Over the last couple of months, some diseases gained notoriety, epidemics were announced by global media and the world experienced widespread panic.

Even as you read this, we know you are thinking of ebola, the deadly tropical disease which broke out in Sierra Leone, Liberia and Guinea and according to United States Centers for Disease Control and Prevention (CDC), killed around 9,365 people worldwide.

Source: CBS

But there is another disease, which has killed over 585 in India in 2015 alone, yet it is surprisingly under-reported, with almost no real-time reporting being done and limited media coverage.

The last time this virus struck in a major way was in 2009, when it became a pandemic and killed around 2,03,000 people worldwide. This is the H1N1 virus or the infamous swine flu.

Source: Time.com

Ebola is scary. It kills more than half of those infected and has a high fatality rate. But it can be transmitted only if the person has been in physical contact with an infected individual.

Swine flu, on the other hand, is highly contagious and communicable.

You had think, by now, that people would be talking about swine flu more, informing others and spreading awareness about this disease.

Here are the Twitter trends for the last couple of weeks, when swine flu cases in India have peaked.

Source: Topsy

Ebola still trends higher, even though the epidemic ended some months ago. Surprisingly, accidents have a higher say than swine flu.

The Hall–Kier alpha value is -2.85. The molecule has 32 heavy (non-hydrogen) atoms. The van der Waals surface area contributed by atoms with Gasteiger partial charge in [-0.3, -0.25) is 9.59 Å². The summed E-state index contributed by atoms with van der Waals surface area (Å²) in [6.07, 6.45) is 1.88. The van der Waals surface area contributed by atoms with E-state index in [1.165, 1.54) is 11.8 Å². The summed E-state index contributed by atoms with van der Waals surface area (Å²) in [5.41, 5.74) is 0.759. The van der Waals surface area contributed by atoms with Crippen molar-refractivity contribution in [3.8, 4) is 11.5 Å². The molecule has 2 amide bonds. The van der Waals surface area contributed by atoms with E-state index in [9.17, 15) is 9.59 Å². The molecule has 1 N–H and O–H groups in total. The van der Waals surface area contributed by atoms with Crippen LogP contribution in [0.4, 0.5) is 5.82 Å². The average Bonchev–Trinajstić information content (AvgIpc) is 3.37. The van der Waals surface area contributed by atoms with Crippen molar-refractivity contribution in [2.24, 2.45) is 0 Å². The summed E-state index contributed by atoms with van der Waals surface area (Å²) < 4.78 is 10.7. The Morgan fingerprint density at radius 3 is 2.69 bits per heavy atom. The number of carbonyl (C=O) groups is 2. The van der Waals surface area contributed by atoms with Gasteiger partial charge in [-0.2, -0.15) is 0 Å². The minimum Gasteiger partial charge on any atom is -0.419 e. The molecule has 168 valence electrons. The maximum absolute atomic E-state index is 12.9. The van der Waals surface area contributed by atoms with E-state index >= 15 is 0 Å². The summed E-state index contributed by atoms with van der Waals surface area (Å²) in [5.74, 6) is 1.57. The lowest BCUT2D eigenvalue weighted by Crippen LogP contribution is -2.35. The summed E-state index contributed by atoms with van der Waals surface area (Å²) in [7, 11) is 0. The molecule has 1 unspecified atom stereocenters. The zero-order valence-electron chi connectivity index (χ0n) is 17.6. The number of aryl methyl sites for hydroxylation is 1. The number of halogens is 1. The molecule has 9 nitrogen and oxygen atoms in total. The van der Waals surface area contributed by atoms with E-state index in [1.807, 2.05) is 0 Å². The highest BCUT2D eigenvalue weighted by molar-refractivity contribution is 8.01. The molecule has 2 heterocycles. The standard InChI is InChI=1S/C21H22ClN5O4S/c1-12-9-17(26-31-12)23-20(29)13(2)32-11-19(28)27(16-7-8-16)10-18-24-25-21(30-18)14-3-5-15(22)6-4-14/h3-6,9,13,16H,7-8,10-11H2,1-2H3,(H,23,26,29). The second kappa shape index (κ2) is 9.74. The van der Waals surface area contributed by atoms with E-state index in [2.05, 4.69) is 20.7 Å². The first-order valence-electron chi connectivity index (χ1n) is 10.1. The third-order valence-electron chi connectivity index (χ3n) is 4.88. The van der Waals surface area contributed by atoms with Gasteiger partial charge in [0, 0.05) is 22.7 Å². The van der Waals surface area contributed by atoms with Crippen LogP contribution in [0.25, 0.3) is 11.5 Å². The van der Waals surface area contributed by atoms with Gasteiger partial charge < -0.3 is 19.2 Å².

You may protest that these are global trends. Here are the Google trends for India for ebola and swine flu.

Source: Google Trends

So do we wait till the virus travels to a first world nation before letting the entire country know that, “Oh! we think it may have kinda started here in India”.

The Ebola epidemic originated sometime in December 2013. Yet watch how the map below lights up in October 2014, when CDC confirmed the first death due to Ebola in the US.

This is the age of information. The age of minute by minute news updates and overtly intrusive tabloids. Yet sometimes, one news item is more important or more “fetching” than another.

Who decides? That is one question. But where contagious diseases are concerned, should not the media take it upon itself to drive awareness among the masses anyway?

When ‘how many died’ isn’t newsy enough, it becomes a question of ‘who died’.

André Carrilho/Andre Carrilho

The media has a responsibility towards the people. The literate have a responsibility towards the illiterate.

Because if the media, the more educated, and the socially active do not talk about it, it becomes a footnote in a news item and a statistic in the government logs.

Feature Image: Jeevansahara.wordpress.com